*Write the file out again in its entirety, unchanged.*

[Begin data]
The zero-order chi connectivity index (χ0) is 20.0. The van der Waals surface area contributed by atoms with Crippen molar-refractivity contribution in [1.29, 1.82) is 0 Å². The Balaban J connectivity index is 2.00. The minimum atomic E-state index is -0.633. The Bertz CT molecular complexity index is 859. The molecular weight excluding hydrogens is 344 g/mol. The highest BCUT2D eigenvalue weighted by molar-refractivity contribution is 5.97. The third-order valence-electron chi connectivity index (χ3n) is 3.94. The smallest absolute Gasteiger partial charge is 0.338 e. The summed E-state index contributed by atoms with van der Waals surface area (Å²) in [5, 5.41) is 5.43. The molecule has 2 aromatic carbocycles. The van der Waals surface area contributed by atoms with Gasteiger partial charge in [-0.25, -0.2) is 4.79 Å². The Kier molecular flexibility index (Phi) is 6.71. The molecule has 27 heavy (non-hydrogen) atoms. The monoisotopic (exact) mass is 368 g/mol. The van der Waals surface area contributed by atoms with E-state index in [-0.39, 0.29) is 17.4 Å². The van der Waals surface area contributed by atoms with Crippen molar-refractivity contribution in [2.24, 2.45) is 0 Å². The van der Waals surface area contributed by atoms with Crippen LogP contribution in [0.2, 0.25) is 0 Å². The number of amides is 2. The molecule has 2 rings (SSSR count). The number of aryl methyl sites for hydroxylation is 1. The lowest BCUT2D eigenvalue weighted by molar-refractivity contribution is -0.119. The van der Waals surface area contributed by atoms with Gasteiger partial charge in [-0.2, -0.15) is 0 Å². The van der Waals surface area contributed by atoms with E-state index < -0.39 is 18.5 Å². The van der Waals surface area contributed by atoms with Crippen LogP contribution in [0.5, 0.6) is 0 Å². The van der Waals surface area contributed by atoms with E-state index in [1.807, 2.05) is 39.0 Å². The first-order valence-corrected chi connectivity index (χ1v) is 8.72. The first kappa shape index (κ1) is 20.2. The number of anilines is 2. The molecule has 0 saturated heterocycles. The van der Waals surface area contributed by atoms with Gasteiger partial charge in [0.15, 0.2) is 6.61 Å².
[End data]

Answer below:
The zero-order chi connectivity index (χ0) is 20.0. The van der Waals surface area contributed by atoms with Crippen molar-refractivity contribution in [1.29, 1.82) is 0 Å². The Balaban J connectivity index is 2.00. The minimum atomic E-state index is -0.633. The Bertz CT molecular complexity index is 859. The molecular weight excluding hydrogens is 344 g/mol. The highest BCUT2D eigenvalue weighted by molar-refractivity contribution is 5.97. The third-order valence-electron chi connectivity index (χ3n) is 3.94. The smallest absolute Gasteiger partial charge is 0.338 e. The summed E-state index contributed by atoms with van der Waals surface area (Å²) in [5, 5.41) is 5.43. The molecule has 2 aromatic carbocycles. The van der Waals surface area contributed by atoms with Gasteiger partial charge in [-0.25, -0.2) is 4.79 Å². The Kier molecular flexibility index (Phi) is 6.71. The molecule has 27 heavy (non-hydrogen) atoms. The monoisotopic (exact) mass is 368 g/mol. The van der Waals surface area contributed by atoms with E-state index in [-0.39, 0.29) is 17.4 Å². The van der Waals surface area contributed by atoms with Crippen molar-refractivity contribution in [2.24, 2.45) is 0 Å². The van der Waals surface area contributed by atoms with Crippen LogP contribution in [0.2, 0.25) is 0 Å². The number of amides is 2. The molecule has 2 rings (SSSR count). The number of aryl methyl sites for hydroxylation is 1. The lowest BCUT2D eigenvalue weighted by molar-refractivity contribution is -0.119. The van der Waals surface area contributed by atoms with Gasteiger partial charge in [-0.2, -0.15) is 0 Å². The van der Waals surface area contributed by atoms with E-state index < -0.39 is 18.5 Å². The van der Waals surface area contributed by atoms with Crippen LogP contribution in [0.5, 0.6) is 0 Å². The van der Waals surface area contributed by atoms with E-state index in [1.807, 2.05) is 39.0 Å². The first-order valence-corrected chi connectivity index (χ1v) is 8.72. The first kappa shape index (κ1) is 20.2. The number of anilines is 2. The molecule has 0 saturated heterocycles. The van der Waals surface area contributed by atoms with Gasteiger partial charge in [0.15, 0.2) is 6.61 Å².